Density is one of the
most fundamental physical properties of
any material. It is defined as the ratio
of an objects mass to its volume. Because
most designs are limited by either size
and or weight density is an important
consideration in many calculations.
Density is a function
of the mass of the atoms making up the
materials and the distance between them.
Massive, closely packed atoms characterize
high density materials such as Tungsten
or Neptunium. In contrast light, relatively
distant atoms compose low density materials
such as Beryllium or Aluminum. Density
on a macroscopic level is also a function
of the microscopic structure of a material.
A relatively dense material may be capable
of forming a cellular structure such as
a foam which can be nearly as strong and
much less dense than the bulk material.
Composites including natural constituents
such as wood and bone, for example, generally
rely on microscopic structure to achieve
densities far lower than common monolithic
Availability and manufacturability
requirements are often unseen limiting
factors in materials selection. The importance
of a material being available is obvious.
Materials which are not available cannot
be used. The importance of processibility
is not always so obvious.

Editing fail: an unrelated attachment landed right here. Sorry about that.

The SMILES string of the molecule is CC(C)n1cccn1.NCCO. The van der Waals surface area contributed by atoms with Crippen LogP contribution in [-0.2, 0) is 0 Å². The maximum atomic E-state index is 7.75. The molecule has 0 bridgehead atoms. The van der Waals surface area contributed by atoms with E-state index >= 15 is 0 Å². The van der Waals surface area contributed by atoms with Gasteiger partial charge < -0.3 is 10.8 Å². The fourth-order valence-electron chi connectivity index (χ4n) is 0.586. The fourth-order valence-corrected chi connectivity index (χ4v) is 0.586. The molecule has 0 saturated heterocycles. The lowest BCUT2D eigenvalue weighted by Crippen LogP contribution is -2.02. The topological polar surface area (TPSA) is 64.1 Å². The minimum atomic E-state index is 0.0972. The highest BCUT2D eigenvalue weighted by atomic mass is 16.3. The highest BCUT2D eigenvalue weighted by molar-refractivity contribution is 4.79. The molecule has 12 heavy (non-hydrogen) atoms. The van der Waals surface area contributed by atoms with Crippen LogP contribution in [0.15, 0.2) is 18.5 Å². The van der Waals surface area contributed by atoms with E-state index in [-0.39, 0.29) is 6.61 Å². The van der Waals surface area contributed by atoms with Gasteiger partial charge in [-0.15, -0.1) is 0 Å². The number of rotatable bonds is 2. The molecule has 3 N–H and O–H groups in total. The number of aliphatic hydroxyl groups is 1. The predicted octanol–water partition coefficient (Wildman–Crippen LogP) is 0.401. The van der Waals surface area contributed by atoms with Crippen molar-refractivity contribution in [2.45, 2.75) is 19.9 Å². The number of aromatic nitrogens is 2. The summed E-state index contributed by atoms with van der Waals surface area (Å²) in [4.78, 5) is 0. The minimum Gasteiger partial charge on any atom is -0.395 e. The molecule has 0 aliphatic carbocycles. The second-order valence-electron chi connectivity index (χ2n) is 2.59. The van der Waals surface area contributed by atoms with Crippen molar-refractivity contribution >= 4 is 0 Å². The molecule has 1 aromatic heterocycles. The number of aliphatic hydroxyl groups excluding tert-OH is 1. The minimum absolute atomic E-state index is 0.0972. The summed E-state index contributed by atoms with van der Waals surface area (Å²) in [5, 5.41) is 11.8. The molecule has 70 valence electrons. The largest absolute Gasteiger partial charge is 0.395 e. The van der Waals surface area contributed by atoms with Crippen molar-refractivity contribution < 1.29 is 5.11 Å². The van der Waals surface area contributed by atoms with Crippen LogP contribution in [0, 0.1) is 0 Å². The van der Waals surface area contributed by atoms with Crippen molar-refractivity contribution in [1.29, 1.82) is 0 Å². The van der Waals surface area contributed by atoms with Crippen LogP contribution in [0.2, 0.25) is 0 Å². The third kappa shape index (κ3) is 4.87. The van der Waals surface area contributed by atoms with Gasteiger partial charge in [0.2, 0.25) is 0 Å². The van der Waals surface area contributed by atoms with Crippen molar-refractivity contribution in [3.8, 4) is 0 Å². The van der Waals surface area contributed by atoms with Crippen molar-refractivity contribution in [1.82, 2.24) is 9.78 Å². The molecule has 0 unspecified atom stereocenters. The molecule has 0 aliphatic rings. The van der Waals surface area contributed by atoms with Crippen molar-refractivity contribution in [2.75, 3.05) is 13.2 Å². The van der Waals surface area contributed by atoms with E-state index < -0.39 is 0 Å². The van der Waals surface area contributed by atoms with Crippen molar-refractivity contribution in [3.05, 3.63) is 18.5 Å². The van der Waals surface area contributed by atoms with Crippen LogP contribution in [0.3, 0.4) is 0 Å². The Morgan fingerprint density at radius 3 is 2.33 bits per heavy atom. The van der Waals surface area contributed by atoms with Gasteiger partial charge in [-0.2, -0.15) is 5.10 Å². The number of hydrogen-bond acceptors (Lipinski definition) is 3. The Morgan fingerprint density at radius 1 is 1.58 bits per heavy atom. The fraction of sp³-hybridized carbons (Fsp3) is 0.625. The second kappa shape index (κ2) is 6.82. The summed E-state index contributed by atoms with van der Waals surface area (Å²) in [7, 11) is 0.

Any other desirable qualities
are useless if a material cannot be processed
into the shape required to perform its
function. Most engineering materials in
use today have well known substitutes
which would perform better and often at
lower cost but processes for forming,
cutting, machining, joining, etc. are
not available or commercially viable.
There is often a period of time after
a new material is introduced during which
its application is severely limited while
processing techniques are developed which
facilitate its use.
A materials cost is also
generally a limiting factor. While cost
is universally recognized and perhaps
the easiest of all properties to understand
there are specific cost considerations
for materials selection. Just as materials
and their processing go hand in hand so
do material costs and processing costs.
Understanding the entire processing sequence
is critical to accurately evaluating the
true cost of a material.
Because the appearance
of many mechanical components seems fairly
trivial it is also easy to overlook its
importance in the marketing and commercial
success of a product.